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GP Week : Issue 158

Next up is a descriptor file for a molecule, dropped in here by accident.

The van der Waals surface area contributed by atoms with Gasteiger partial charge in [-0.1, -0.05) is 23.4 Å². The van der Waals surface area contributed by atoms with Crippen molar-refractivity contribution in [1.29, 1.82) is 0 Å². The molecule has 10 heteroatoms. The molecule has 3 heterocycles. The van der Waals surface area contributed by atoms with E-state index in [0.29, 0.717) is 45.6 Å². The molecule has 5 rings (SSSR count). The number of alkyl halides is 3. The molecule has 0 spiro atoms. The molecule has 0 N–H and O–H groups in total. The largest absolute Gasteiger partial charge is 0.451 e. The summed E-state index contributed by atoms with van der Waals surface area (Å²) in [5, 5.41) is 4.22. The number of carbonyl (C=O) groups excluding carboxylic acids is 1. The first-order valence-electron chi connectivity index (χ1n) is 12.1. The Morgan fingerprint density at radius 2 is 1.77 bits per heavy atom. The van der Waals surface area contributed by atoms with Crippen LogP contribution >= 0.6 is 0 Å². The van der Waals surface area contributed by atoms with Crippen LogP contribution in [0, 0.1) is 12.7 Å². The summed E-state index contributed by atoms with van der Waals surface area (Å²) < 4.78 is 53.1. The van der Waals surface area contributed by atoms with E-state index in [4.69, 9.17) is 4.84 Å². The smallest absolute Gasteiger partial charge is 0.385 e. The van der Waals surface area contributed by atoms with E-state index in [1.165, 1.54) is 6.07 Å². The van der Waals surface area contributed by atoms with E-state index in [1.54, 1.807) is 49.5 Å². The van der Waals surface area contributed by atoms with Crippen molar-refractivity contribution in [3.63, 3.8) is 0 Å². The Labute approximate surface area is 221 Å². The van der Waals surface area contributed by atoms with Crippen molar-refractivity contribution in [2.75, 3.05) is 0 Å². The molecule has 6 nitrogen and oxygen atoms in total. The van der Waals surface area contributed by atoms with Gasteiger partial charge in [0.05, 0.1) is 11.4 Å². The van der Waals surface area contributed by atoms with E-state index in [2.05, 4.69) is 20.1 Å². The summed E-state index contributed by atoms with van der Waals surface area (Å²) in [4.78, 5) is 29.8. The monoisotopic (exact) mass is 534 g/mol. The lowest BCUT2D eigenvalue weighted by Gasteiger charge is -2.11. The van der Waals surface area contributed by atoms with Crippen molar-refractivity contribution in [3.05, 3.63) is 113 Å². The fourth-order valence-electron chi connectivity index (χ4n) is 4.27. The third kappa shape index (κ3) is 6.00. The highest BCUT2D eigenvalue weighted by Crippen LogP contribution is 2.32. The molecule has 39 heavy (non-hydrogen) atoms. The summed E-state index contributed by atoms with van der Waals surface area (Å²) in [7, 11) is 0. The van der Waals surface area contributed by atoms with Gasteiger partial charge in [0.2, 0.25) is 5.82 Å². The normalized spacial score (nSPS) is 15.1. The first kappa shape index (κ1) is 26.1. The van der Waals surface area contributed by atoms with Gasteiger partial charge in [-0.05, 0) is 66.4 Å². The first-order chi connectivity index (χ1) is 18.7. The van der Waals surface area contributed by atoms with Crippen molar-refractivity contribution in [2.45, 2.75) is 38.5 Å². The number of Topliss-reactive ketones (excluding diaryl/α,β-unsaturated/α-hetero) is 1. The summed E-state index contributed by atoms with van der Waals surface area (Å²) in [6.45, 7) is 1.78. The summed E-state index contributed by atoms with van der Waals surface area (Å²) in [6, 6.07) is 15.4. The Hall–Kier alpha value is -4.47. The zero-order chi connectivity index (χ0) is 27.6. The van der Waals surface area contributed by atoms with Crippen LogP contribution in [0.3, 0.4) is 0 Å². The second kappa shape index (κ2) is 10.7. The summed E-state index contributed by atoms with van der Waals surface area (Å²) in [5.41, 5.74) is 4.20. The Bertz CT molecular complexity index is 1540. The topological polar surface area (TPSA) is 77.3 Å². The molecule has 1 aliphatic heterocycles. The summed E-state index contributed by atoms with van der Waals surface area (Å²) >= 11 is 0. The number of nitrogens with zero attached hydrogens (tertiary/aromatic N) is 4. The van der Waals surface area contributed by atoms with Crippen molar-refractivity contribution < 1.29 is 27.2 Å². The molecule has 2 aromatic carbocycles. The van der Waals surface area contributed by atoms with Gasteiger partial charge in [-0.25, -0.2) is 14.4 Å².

I n spite of all previous forecasts, the weather stayed dry at Silverstone on race day. Other predictions proved more accurate. Like that made by Yamaha’s first-ever premier class World Champion Giacomo Agostini – that Jorge Lorenzo would win. Ago had little choice, speaking at a function hosted by Yamaha with Lorenzo by his side. Jorge had given his rivals more leeway, off the front row again after getting caught out by a late rain shower in qualifying. He took it all back over 20 laps of the fine, long and fast old-new airfield circuit, making just one slip, quickly recovered. His lead dropped from 2.3 seconds to 1.8 on that lap, but was up to 3.3 by the flag. The second half of the race was somewhat austere, but dramatic early laps made up for it. An unusual front row, partly the result of the shower late in qualifying, had Alvaro Bautista (San Carlo Honda) on pole, from Ben Spies (Yamaha) and Casey Stoner (Repsol Honda). It was Spies away first from the start, with Dani Pedrosa (Repsol Honda), on the second row with Lorenzo, for once getting boxed in before he could escape. Spies led for four laps, chased by Stoner, Bautista and fast-away Nicky Hayden (Marlboro Ducati). Team-mate Valentino Rossi, the only one to risk using the harder tyre option in sunny but cool conditions, languished at the back of the top ten. The front quartet gained a little gap, with Lorenzo now heading the chase from Andrea Dovizioso (Monster Yamaha), Pedrosa and Hector Barbera (Pramac Ducati). Hayden, mindful that his Duke might chew up the softer tyre later on, was making the most of the early laps, had a strong stab at Bautista, but one lap later was starting to run wide. He succumbed to the advancing Lorenzo on lap six, and later the same lap missed the apex by so much that Dovi and Pedrosa also go by. He would fade from then on. On lap five Stoner had taken advantage of a slip by Spies to edge ahead, and at once started to work on his lead, up to almost a second on lap seven. Lorenzo could see the danger. Spies was losing pace and was an easy victim, and his smooth lines and high corner speed carried him past Bautista easily enough, so he was now in second place. Now the race was on. By lap nine he was with the Honda. “At the beginning the pace was really fast, faster than practice, but I waited a bit to see my position, and when they slowed a bit I could take my chance,” he said, adding: “We are making a perfect season to now.” Stoner resisted, but knew the outcome: “At the beginning of the race I was having to push really hard, and I had no edge grip, especially on the left-hand side, and I was pushing in areas where I was not too happy to push. It seemed there was something wrong with the left hand side of the tyre, even from early on.” Lorenzo blew by at the start of lap 12, and Stoner defended vigorously, squaring off the corners while the Yamaha was sweeping round smoothly. The fight was over before the lap was ended, and within four laps Lorenzo was better than two seconds ahead. Pedrosa had been following Dovi through when the Italian 27 GPWEEK.com // PARTNERS: MOTOGP >>> SILVERSTONE